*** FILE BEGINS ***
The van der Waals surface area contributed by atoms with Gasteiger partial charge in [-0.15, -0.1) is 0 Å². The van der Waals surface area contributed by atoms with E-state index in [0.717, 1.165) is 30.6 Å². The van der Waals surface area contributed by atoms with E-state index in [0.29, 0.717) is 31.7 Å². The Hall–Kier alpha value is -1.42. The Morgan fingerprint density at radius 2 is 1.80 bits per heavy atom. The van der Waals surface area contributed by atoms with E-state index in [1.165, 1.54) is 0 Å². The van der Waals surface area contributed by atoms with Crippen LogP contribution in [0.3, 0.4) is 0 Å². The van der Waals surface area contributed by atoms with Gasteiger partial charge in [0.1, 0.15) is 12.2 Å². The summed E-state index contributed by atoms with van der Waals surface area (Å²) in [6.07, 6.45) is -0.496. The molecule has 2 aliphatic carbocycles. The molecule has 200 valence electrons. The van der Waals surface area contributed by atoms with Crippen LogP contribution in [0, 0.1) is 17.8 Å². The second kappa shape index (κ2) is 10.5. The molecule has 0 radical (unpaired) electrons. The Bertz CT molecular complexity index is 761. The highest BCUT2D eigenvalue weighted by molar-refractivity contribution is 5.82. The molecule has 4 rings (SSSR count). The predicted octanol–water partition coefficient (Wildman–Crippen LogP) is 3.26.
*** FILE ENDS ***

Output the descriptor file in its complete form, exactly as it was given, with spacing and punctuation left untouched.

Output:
The van der Waals surface area contributed by atoms with Gasteiger partial charge in [-0.15, -0.1) is 0 Å². The van der Waals surface area contributed by atoms with E-state index in [0.717, 1.165) is 30.6 Å². The van der Waals surface area contributed by atoms with E-state index in [0.29, 0.717) is 31.7 Å². The Hall–Kier alpha value is -1.42. The Morgan fingerprint density at radius 2 is 1.80 bits per heavy atom. The van der Waals surface area contributed by atoms with E-state index in [1.165, 1.54) is 0 Å². The van der Waals surface area contributed by atoms with Crippen LogP contribution in [0.3, 0.4) is 0 Å². The van der Waals surface area contributed by atoms with Gasteiger partial charge in [0.1, 0.15) is 12.2 Å². The summed E-state index contributed by atoms with van der Waals surface area (Å²) in [6.07, 6.45) is -0.496. The molecule has 2 aliphatic carbocycles. The molecule has 200 valence electrons. The van der Waals surface area contributed by atoms with Crippen LogP contribution in [0, 0.1) is 17.8 Å². The second kappa shape index (κ2) is 10.5. The molecule has 0 radical (unpaired) electrons. The Bertz CT molecular complexity index is 761. The highest BCUT2D eigenvalue weighted by molar-refractivity contribution is 5.82. The molecule has 4 rings (SSSR count). The predicted octanol–water partition coefficient (Wildman–Crippen LogP) is 3.26.